I Hope You Can Limbo
I was in the middle of a debate. I had some convincing arguments prepared and a thorough list of pros and cons. It was concerning an important issue. Well, it was important to me anyway.
The debate was going on in my head. It was me versus me.
Doubting. Re-evaluating. Worrying.
I thought that getting out to run errands would give me a needed break from the stressful swirl of thoughts going round and round and round.
My favorite radio station was turned up. The sun was shining. YES! I felt my spirits lifting a little.
But my better mood was short-lived. I soon realized that I was missing even the best songs because my emotional brain wouldn't turn off. The same old debate continued. Ugh!
The next thing on my to-do list was to drop off some clothes at a nearby donation center.
I rang the bell so the attendant would open the big garage door. I heard the familiar noise and the door started to rise. Then it abruptly stopped, about three feet up! I just stood there, holding my cardboard box, not sure what to do.
The manager of the center walked out from a side door. As he approached, he looked me in the eyes. With a straight face and serious voice he said "I hope you can limbo, Ma'am."
Then he took my box out of my arms and we both started laughing. I replied, "Well, I think I can still limbo, but I can't go that low. I'm no spring chicken!"
That very brief exchange was like a bit of magic for me. Somehow, I was able to put my mini-crisis away for awhile after that. I remember thinking Yep, that was cute. Laughing feels better! I've spent enough time overthinking. It's time to lighten up and let it go for today.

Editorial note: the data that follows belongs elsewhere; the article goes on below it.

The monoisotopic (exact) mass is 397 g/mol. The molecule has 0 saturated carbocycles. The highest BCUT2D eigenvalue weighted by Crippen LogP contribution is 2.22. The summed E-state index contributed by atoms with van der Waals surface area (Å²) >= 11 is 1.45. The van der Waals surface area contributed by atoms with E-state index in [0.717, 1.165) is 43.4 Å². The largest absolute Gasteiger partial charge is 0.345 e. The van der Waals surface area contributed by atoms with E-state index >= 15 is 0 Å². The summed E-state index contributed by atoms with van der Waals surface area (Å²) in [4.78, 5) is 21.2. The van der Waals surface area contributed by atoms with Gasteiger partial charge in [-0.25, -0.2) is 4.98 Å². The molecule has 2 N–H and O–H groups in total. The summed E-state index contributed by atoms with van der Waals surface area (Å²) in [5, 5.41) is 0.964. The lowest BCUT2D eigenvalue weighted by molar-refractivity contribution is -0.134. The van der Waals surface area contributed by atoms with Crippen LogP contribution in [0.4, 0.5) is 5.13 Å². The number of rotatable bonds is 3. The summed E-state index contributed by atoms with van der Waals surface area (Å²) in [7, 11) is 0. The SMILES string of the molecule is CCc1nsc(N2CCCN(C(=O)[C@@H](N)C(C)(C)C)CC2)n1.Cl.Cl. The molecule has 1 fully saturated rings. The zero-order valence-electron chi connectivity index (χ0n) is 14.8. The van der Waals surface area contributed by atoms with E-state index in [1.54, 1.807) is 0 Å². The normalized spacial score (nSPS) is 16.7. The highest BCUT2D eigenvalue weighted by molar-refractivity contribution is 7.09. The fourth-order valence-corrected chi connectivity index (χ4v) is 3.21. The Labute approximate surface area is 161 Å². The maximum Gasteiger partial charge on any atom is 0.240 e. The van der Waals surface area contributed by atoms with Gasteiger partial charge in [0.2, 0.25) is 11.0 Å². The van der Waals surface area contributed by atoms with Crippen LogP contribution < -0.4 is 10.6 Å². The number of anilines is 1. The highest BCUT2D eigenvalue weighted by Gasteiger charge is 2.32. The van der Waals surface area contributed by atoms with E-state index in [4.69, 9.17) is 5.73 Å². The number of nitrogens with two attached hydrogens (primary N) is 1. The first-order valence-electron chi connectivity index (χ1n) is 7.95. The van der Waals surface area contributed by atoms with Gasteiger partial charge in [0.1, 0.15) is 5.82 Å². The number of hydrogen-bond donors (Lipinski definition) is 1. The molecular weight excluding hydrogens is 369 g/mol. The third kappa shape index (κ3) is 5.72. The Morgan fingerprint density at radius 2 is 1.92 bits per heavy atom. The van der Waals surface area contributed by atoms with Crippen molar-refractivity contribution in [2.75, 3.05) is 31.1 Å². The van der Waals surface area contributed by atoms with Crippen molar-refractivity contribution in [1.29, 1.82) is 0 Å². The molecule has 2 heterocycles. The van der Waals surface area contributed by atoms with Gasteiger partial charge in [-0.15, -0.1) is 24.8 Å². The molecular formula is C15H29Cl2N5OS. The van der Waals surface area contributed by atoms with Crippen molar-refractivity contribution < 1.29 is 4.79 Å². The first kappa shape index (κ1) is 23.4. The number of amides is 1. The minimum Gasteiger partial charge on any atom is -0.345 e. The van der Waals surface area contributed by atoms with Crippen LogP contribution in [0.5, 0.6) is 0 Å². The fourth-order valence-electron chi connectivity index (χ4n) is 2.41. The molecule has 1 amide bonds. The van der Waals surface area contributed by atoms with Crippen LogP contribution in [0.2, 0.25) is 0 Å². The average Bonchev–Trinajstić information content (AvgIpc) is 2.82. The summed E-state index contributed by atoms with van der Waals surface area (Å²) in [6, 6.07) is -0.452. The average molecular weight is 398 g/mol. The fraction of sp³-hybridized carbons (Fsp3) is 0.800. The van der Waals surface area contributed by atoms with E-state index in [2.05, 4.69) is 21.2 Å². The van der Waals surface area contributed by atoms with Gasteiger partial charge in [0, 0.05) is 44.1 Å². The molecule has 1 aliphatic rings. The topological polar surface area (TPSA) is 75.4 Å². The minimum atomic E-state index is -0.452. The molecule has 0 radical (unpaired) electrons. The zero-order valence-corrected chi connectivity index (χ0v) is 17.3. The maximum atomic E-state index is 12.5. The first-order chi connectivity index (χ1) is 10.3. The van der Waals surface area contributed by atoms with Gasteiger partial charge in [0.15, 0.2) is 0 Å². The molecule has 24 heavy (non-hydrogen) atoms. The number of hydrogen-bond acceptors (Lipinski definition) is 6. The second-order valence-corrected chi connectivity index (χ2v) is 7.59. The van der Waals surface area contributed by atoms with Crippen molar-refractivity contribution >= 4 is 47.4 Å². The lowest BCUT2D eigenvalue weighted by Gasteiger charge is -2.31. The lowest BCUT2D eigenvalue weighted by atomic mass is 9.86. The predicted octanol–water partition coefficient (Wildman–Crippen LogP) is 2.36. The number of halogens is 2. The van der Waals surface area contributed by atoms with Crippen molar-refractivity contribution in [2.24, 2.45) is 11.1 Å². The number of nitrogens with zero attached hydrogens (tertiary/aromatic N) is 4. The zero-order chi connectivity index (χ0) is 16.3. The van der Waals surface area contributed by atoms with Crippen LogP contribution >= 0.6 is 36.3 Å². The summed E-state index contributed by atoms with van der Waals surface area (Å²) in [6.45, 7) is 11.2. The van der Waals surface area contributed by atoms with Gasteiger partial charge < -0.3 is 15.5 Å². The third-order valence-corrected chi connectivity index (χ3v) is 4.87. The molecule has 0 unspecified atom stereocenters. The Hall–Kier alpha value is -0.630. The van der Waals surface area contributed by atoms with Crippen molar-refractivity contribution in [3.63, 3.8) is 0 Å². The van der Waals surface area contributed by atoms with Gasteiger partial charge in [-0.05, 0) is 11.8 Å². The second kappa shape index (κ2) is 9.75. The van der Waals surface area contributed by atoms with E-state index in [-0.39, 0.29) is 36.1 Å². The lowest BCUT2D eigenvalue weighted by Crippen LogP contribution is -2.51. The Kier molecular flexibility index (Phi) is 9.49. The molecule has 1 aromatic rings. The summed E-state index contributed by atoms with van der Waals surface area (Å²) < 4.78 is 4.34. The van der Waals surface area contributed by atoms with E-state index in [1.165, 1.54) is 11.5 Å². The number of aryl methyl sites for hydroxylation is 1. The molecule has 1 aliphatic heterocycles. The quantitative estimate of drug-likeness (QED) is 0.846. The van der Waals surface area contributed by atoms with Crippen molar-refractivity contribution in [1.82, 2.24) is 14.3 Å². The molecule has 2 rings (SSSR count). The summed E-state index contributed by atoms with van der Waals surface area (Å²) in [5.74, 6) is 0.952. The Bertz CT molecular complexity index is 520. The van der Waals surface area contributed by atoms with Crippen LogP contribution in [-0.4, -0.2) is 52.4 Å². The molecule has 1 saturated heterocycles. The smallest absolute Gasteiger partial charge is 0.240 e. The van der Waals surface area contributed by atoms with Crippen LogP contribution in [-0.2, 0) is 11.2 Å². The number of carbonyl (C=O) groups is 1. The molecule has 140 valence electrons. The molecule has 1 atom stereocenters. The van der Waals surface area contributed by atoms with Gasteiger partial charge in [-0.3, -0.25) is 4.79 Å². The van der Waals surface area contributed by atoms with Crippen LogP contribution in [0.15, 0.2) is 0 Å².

I've recalled that small moment several times since it happened a couple of months ago. Did you know that a good life principle can be taken from a silly comment about the Limbo? I'm sure that sounds ridiculous, but...
One must be fairly flexible to squeeze under that pole, right? (How low can ya go?) When the going gets tough, the tough get flexible!
Being rigid increases the risk of getting stuck in obsessive, negative thinking. Some stretching might be required to a make a shift in attitude. But it's important!
There is a time for us to face our difficulties and deal with them, no matter how challenging they are. Adulting ain't for wimps!
But we all need to take a break sometimes to laugh, play and enjoy life.
It's called balance, Baby!
(I'm preaching to myself most of all.)
Flexibility and balance.
Both are necessary for good physical and mental health.
the people who cross our path right when we need them. I'm so grateful for those folks who are willing to share a smile and remind us that we can still limbo.